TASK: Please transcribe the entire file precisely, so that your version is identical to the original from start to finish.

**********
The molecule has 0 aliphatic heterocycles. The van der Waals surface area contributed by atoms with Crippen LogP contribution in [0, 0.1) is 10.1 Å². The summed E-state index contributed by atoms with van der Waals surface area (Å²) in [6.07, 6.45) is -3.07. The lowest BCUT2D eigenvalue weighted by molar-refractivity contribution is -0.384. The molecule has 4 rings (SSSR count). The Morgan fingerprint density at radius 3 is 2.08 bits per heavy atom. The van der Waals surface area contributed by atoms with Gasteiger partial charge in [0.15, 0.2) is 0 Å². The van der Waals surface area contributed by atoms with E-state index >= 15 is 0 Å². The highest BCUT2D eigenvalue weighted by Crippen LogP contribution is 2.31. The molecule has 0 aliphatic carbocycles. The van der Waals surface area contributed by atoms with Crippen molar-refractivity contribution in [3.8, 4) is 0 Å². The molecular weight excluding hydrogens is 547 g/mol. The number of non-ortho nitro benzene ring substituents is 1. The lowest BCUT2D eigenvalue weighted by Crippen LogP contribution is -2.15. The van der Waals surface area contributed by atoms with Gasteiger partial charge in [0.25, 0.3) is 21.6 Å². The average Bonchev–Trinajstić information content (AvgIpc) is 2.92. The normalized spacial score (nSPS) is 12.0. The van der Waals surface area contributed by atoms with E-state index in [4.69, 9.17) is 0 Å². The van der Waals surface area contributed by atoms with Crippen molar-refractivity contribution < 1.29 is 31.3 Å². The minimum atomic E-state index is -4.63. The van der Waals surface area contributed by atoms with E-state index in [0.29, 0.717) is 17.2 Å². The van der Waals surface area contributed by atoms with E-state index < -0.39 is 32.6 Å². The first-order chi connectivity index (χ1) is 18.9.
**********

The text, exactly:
The molecule has 0 aliphatic heterocycles. The van der Waals surface area contributed by atoms with Crippen LogP contribution in [0, 0.1) is 10.1 Å². The summed E-state index contributed by atoms with van der Waals surface area (Å²) in [6.07, 6.45) is -3.07. The lowest BCUT2D eigenvalue weighted by molar-refractivity contribution is -0.384. The molecule has 4 rings (SSSR count). The Morgan fingerprint density at radius 3 is 2.08 bits per heavy atom. The van der Waals surface area contributed by atoms with Gasteiger partial charge in [0.15, 0.2) is 0 Å². The van der Waals surface area contributed by atoms with E-state index >= 15 is 0 Å². The highest BCUT2D eigenvalue weighted by Crippen LogP contribution is 2.31. The molecule has 0 aliphatic carbocycles. The van der Waals surface area contributed by atoms with Crippen molar-refractivity contribution in [3.8, 4) is 0 Å². The molecular weight excluding hydrogens is 547 g/mol. The number of non-ortho nitro benzene ring substituents is 1. The lowest BCUT2D eigenvalue weighted by Crippen LogP contribution is -2.15. The van der Waals surface area contributed by atoms with Gasteiger partial charge in [0.25, 0.3) is 21.6 Å². The average Bonchev–Trinajstić information content (AvgIpc) is 2.92. The normalized spacial score (nSPS) is 12.0. The van der Waals surface area contributed by atoms with E-state index in [4.69, 9.17) is 0 Å². The van der Waals surface area contributed by atoms with Crippen molar-refractivity contribution < 1.29 is 31.3 Å². The minimum atomic E-state index is -4.63. The van der Waals surface area contributed by atoms with E-state index in [0.29, 0.717) is 17.2 Å². The van der Waals surface area contributed by atoms with E-state index < -0.39 is 32.6 Å². The first-order chi connectivity index (χ1) is 18.9.